Technology Use Boosts Students’ Confidence in Their Job Prospects [#Infographic]
more on employment and technology in this IMS blog
more on employment and technology in this IMS blog
|Data Visualization Designer and Consultant for the Arts|
|The University Libraries of Virginia Tech seeks a specialist to join a team offering critical and sophisticated new technology development services that enhance the scholarly and creative expression of faculty and graduate students. This new position will bring relevant computational techniques to the enhance the fields of Art and Design at Virginia Tech, and will serve as a visual design consultant to project teams using data visualization methodologies.
The ideal candidates will have demonstrated web development and programming skills, knowledge of digital research methods and tools in Art and Design, experience managing and interpreting common types of digital data and assets studied in those fields.
The Data Visualization Designer & Digital Consultant for the Arts will not only help researchers in Art and Design fields develop, manage, and sustain digital creative works and digital forms of scholarly expression, but also help researchers across Virginia Tech design effective visual representations of their research. Successful candidates will work collaboratively with other Virginia Tech units, such as the School of Visual Arts; the School of Performing Arts; the Moss Center for the Arts; the Institute for Creativity, Arts, and Technology; and the arts community development initiative VTArtWorks (made possible by the Institute of Museum and Library Services [SP-02-15-0034-15])
– Investigates and applies existing and emerging technologies that help strengthen the Libraries’ mission to enhance and curate visual representations of data at Virginia Tech.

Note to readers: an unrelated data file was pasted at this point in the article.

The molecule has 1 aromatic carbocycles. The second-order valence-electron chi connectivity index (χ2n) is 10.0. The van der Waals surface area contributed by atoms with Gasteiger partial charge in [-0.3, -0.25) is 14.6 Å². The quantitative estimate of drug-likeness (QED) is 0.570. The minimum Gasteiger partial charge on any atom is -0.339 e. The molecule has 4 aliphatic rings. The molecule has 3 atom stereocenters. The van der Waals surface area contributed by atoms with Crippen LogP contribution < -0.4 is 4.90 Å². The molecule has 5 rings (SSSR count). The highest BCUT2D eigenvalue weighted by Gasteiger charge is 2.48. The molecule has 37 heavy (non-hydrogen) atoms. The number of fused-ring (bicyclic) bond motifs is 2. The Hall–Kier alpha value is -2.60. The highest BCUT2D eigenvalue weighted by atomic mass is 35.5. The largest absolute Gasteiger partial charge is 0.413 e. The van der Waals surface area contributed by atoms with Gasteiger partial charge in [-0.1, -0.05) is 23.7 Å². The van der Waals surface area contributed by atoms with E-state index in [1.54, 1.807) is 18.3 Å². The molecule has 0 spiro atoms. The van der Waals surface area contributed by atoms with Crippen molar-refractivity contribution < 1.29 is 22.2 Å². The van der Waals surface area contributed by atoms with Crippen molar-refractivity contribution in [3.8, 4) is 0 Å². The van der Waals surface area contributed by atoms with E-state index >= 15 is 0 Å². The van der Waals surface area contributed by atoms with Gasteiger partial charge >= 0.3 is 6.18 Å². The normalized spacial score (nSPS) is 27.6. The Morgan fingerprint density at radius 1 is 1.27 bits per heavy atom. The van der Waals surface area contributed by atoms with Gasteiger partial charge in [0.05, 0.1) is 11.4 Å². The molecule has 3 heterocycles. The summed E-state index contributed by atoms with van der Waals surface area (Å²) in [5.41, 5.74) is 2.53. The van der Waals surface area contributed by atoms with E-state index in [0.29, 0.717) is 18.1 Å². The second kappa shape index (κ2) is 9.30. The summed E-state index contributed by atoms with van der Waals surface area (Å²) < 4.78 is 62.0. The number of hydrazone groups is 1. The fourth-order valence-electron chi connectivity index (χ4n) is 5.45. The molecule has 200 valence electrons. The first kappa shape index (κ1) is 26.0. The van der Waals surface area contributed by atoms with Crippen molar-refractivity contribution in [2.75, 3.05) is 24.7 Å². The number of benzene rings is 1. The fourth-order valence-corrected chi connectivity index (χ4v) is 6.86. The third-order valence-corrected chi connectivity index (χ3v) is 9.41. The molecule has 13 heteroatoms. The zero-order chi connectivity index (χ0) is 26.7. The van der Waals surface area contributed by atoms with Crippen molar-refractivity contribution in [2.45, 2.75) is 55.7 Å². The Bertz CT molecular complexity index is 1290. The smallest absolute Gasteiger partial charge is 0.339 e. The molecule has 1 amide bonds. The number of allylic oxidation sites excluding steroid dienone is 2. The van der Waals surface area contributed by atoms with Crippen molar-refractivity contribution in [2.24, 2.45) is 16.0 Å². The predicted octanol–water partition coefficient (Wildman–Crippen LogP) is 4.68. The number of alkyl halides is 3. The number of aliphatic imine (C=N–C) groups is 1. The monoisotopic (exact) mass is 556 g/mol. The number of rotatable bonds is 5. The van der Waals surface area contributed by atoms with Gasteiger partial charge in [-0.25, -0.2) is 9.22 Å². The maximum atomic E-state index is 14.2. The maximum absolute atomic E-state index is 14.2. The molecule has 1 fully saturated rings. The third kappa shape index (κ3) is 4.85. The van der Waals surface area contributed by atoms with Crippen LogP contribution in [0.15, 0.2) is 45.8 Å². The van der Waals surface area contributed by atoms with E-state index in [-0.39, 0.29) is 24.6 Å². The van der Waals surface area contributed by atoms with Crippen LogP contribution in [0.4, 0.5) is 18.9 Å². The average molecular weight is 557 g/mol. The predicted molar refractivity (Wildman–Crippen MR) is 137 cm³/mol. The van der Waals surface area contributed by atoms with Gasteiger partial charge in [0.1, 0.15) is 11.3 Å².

– Develops and modifies technologies and designs processes that facilitate data visualization/exploration, data and information access, data discovery, data mining, data publishing, data management, and preservation
– Serves as consultant to researchers on data visualization, visual design principles, and related computational tools and methods in the digital arts
– Keeps up with trends in digital research issues, methods, and tools in related disciplines
– Identifies data, digital scholarship, and digital library development referral opportunities; makes connections with research teams across campus
– Participates in teams and working groups and in various data-related projects and initiatives as a result of developments and changes in library services
THE DIGITAL HUMANITIES: IMPLICATIONS FOR LIBRARIANS,
LIBRARIES, AND LIBRARIANSHIP
The redefinition of humanities scholarship has received major attention in higher education over the past few years. The advent of digital humanities has challenged many aspects of academic librarianship. With the acknowledgement that librarians must be a necessary part of this scholarly conversation, the challenges facing subject/liaison librarians, technical service librarians, and library administrators are many. Developing the knowledge base of digital tools, establishing best procedures and practices, understanding humanities scholarship, managing data through the research lifecycle, teaching literacies (information, data, visual) beyond the one-shot class, renegotiating the traditional librarian/faculty relationship as ‘service orientated,’ and the willingness of library and institutional administrators to allocate scarce resources to digital humanities projects while balancing the mission and priorities of their institutions are just some of the issues facing librarians as they reinvent themselves in the digital humanities sphere.
A CALL FOR PROPOSALS
College & Undergraduate Libraries, a peer-reviewed journal published by Taylor & Francis, invites proposals for articles to be published in the fall of 2017. The issue will be co-edited by Kevin Gunn (email@example.com) of the Catholic University of America and Jason Paul (firstname.lastname@example.org) of St. Olaf College.
The issue will deal with the digital humanities in a very broad sense, with a major focus on their implications for the roles of academic librarians and libraries as well as on librarianship in general. Possible article topics include, but are not limited to, the following themes, issues, challenges, and criticism:
Articles may be theoretical or ideological discussions, case studies, best practices, research studies, and opinion pieces or position papers.